If you set the Create Classification Raster option to No, the output image is a grayscale representation of the crop metric values. The following image shows an example:
To see the metric value of each crop, click the Cursor Value button in the main toolbar and click on a crop. You can also set any Status Bar segment to display Raster Data Values. The Status Bar displays the metric values as you move the cursor over the crops.
If you set the Create Classification Raster option to Yes, the output image is a classification raster where crops are colored according to relative metric values. For example, a dark green polygon corresponds to a crop with a higher value than light-green, yellow, and red polygons. The following image shows an example:
This example shows how to compare two classification images created in the Crop Metrics with Spectral Index tool to look for changes in strawberry crop health over a two-week period.
The example uses MicaSense RedEdge® UAV reflectance imagery with a ground sample distance of 8 centimeters per pixel (at 400 feet). Spectral bands include blue, green, red, red edge, and near-infrared. Here are the two RGB images, one week apart:
The ENVI Spectral Math tool was used to divide the pixel values by 10,000 to yield reflectance values that were scaled from 0 to 1.
A Simple Ratio spectral index was calculated for Week 1 only, to make the strawberry crops bright against a dark background. This index is unrelated to the one that will be used later in the Crop Metrics with Spectral Index tool. The Simple Ratio image is only used as input to the Count Crops tool.
With some experimentation, the following parameter values ultimately produced the most accurate results in the Count Crops tool:
Input Raster: The Simple Ratio image
Minimum Crop Diameter: 0.2 meters
Maximum Crop Diameter: 0.7 meters
Number of Increments: 6
Gaussian Smoothing Factor: 0.2
Include Edges: Yes
Allowable Crop Overlap: 100
Intensity Threshold: 0.5
Fill Raster Crops: Yes
An Output Crops File (.json) was also created. Here is the result of the Crops class overlaid on the Week 1 RGB image. The final count is 219 crops:
You only have to create a crop file (.json) once. Since it contains the locations and sizes of crops, you can reuse the crop file when processing multiple images with the Calculate Crop Metrics with Spectral Index tool.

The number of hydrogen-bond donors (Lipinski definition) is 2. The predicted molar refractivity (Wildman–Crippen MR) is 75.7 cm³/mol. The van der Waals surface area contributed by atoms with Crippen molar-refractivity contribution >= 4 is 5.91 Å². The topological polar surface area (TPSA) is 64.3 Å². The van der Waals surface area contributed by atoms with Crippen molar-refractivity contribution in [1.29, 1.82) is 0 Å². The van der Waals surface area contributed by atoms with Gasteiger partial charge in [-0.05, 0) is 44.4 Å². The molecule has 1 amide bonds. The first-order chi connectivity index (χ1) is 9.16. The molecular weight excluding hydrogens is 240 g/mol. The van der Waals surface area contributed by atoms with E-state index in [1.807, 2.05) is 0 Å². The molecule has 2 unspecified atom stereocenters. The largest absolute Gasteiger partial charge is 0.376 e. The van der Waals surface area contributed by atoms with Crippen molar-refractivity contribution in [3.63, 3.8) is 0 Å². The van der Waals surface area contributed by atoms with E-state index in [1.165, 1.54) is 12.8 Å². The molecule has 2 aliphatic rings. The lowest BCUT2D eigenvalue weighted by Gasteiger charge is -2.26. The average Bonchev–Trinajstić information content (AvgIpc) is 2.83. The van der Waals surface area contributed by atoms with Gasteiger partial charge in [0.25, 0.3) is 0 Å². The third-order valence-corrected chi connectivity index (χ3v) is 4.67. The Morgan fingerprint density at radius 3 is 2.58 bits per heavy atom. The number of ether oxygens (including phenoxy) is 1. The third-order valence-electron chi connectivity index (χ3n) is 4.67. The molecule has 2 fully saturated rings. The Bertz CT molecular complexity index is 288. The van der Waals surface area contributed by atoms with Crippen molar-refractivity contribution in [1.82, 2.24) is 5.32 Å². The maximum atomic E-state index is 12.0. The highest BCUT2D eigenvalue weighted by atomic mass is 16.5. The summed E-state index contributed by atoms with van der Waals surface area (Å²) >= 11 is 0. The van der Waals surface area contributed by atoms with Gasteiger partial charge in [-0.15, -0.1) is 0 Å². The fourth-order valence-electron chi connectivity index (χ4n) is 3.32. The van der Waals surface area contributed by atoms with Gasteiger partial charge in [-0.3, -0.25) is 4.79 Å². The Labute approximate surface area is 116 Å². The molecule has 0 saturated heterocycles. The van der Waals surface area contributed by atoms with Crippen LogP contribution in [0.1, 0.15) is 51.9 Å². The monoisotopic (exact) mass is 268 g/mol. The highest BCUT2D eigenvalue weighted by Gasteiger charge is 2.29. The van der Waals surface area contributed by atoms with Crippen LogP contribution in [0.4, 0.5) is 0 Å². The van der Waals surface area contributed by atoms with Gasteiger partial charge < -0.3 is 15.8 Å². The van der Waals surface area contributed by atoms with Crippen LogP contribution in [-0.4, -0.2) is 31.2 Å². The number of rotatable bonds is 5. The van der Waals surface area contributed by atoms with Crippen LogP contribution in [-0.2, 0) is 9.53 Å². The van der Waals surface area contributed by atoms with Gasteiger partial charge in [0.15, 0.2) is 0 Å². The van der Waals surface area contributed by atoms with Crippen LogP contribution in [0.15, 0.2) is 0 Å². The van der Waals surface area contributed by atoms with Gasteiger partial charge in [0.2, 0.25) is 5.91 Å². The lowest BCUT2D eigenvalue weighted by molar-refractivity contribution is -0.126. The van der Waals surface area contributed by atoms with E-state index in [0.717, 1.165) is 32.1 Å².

For this example, the Calculate Crop Metrics with Spectral Index tool ran twice, once with the Week 1 RGB image and again with the Week 2 RGB image.
Here are the selections used with both images:
Spectral Index: Green Difference Vegetation Index (GDVI)
Input Crops: The crop file (.json) saved from the Count Crops tool
Output Metric: Crop Mean
Create Classification Raster: Yes
The resulting classification images show the relative health of the crops, using the GDVI as the basis for the crop metrics. The classification images overlay the original RGB images:
By comparing these images, you can see variations in crop health from week to week, relative to each image. The relative health for each image has changed, so some crops may have become more or less healthy in relation to the other crops in the image.
If you were to set the Create Classification Raster option to No, the resulting image would be a grayscale representation of the actual crop metrics. Darker circles represent less healthy crops, and lighter circles represent healthier crops. You can view the mean GDVI values by using the Cursor Value tool, or by setting any Status Bar segment to Raster Data Values (as this example shows).
As you move the cursor over a crop location, the Status Bar shows the mean GDVI value.
To see the range of GDVI values in the entire image, right-click on the crop metrics image in the Layer Manager and select Quick Stats. Look for the Min and Max values under the Basic Stats column; for example:
If you have multiple crop metric images from a longer time period, you can create a Raster Series file. This allows you to animate the images over time and to create a time series profile of metrics for crops. See Spatiotemporal Analysis for details.
Calculate Crop Metrics, Count Crops, Enhance Crops